I, we’re gonna see this happening undoubtedly, uh, in the next year or two to, to, to a substantive level. So I think, um, there’s a lot of potential here as long as we keep our guard up that, you know, it’s not, um, something that the human in the loop part is gonna be right. Critical we, whether it’s in actual care of the patient or these ancillary aspects, um, that that’s never gonna go away.

The importance of it. 

Will: I, I’m also interested in how this might, what the language learning. Models and AI in general, how it can affect medical education because, I dunno if you’ve heard that chat, G P T just recently passed step. Yeah. Yeah. 

Dr. Eric Topol: Well, which, yeah. Well, first of all, you know, when you’re, when you, if you only need 60% to get passing to pass the US medical license exam, that doesn’t seem very like a very high threshold.

Right. [00:24:00] 60%. 

Will: It’s, 

Kristin: it’s step one. That’s why there’s so many 

Will: steps. Yeah. Yeah. It’s also classically Yeah. 

Dr. Eric Topol: One of the harder ones. So both, both, uh, Google’s Palm Med Palm and, uh, chat GPTs, uh, both did that recently. Um, and yeah, I mean, I think it’s interesting because, um, the, the part of memorization of mm-hmm of the, the dets, the details, that stuff is of course, um, gonna be comparable or.

In, in computing than in than humans. Mm-hmm. . But it’s, it’s all the human stuff that we need to emphasize more. And we haven’t done that yet in education medical school, as you well know, it’s, uh, what was your grade point average and what was your score on your MCATs? And unless you’re do exactly adequately on those, you don’t even, you know, get past square one.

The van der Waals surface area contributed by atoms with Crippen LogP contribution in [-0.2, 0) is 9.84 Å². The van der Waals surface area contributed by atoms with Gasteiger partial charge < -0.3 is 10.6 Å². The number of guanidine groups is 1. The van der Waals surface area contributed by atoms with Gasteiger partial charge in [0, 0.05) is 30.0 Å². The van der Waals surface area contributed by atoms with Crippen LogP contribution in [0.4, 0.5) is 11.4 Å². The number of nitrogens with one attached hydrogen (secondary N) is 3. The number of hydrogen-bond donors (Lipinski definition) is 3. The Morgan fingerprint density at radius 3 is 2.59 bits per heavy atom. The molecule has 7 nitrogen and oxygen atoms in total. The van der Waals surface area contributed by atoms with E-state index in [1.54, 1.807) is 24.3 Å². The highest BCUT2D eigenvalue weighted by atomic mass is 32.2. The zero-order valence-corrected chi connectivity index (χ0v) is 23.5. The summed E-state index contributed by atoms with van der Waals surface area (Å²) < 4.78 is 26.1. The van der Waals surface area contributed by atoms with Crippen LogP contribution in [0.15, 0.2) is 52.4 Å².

So we’re, we cultivate brainy acts that memorized really well and our [00:25:00] interpersonal skills, communication, presence, trust, empathy factors, I hope that’s gonna be highlighted a lot more because the support of of us in in medicine, uh, with computing is going to keep getting better. Uh, but are we gonna keep emphasizing the things that are not as important?

I don’t know. 

Will: And it, it’s, um, it’s also, uh, you know, a a, a big focus, and I know in, in the work that you do is making time. For us to cultivate those things, you know, that that, that were a part of medicine, you know, years ago that have, have gone away in the, in the time of kind of increased demands on, on a clinician’s job and, um, you know, pulling us in so many different directions with our time.

Uh, and 

Kristin: yeah. So you’re speaking specifically of like the, the time with the patient, dr, patient relationship? 

Dr. Eric Topol: Exactly. Yeah. Well, well before U2 came into the world, [00:26:00] um, when medicine was a very different era when I was just getting outta med school, you know, late seventies, early eighties, uh, there were, um, Typically a very precious, intimate relationship.

That patient doctor relationship, you know, you always knew the doctor had your back and you know, you could get in touch with that person to help you, uh, in any situation. And they listened. Uh, they didn’t interrupt you within seconds, and they had time much more time. Multiple four or five tenfold time to sit with you.

We don’t have that now because of the big business of medicine. Um, and it eroded steadily over the years, and we, we can get back to it. The gift of time that you referred to is the ultimate to me of what AI could, could bring us. If we, if we really push on it, it, it won’t happen by accident because we, we have overlords that want us to, to see more patients and read more scans and slides and whatnot.

So it [00:27:00] has to be that we work together to advocate for the, the getting the relationship back to where it was, or even better than it was.